Caregiver Support

 

Here for those who care.

We make it a priority to provide support to the family caregivers of our patients. That’s why our programs and support services are available not only to our patients, but to their family caregivers as well.

Taking care of a loved one can be as rewarding as it is stressful. You may put your own wants and needs aside to look after your loved one. But caring for yourself can allow you to be a better caregiver for your loved one.

Caring for the Caregiver

When someone is diagnosed with cancer, family members and other loved ones often take on various caregiving roles: going to appointments, helping with day-to-day tasks, helping coordinate services, and providing emotional support. Research shows family members provide 75-80% of care to patients. However, over 50% of caregivers report their health and quality of life is diminished.

Taking responsibility for your own care is not selfish. It is a part of your job as a caregiver to take care of yourself too. Do not hold yourself to an unrealistic standard of being able to “do it all.” Recognize the good you do and remember what you need to renew yourself as well, so that you may continue as a source of compassionate care for your loved one.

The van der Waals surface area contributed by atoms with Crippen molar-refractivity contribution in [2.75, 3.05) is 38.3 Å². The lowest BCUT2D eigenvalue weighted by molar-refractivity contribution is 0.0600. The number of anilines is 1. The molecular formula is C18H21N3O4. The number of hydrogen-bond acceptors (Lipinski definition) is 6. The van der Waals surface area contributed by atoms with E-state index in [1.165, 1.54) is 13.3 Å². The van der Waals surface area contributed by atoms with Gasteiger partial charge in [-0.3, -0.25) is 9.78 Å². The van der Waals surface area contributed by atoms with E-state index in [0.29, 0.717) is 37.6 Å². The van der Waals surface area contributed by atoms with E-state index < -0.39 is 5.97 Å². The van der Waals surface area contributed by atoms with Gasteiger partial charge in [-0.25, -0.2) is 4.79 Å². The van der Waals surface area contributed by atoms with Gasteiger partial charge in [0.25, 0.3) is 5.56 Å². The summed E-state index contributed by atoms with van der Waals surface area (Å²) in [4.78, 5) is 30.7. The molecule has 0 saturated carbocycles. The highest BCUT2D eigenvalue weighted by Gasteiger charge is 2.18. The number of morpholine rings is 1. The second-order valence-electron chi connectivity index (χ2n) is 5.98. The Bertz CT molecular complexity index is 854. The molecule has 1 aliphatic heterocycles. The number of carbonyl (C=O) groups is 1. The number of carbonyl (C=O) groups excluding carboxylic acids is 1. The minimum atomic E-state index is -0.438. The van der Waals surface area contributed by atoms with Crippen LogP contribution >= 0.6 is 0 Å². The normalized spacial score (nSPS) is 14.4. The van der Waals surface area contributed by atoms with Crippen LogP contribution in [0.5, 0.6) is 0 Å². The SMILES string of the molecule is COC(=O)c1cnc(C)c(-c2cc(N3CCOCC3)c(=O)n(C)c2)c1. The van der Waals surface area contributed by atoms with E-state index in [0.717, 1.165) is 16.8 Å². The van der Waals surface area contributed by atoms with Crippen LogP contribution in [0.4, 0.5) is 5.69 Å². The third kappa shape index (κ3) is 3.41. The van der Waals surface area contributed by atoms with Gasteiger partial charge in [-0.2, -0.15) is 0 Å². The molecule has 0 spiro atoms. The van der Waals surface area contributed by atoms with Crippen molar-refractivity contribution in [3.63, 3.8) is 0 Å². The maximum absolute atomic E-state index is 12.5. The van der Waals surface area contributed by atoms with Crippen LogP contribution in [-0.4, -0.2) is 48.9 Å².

Self-care practices to maintain your health:

  • Learn and use stress reduction techniques
  • Get proper rest and nutrition
  • Exercise regularly
  • Take time away
  • Seek and accept the support of others
  • Seek supportive counseling or talk to a trusted friend

Contact our Oncology Social Worker for support:


Nancy 
Contact Nancy

Brittany
Contact Brittany

Making the Adjustment:
From Giving Care to Accepting Care

For those who are caring for someone else when diagnosed with cancer, the transition from being someone else’s caregiver to being the one needing care is hard and brings its own set of stressors.

Click here to read the rest of the article.

Cancer Caregiver Websites

General Caregiver Resources

Caregiver Corner

 

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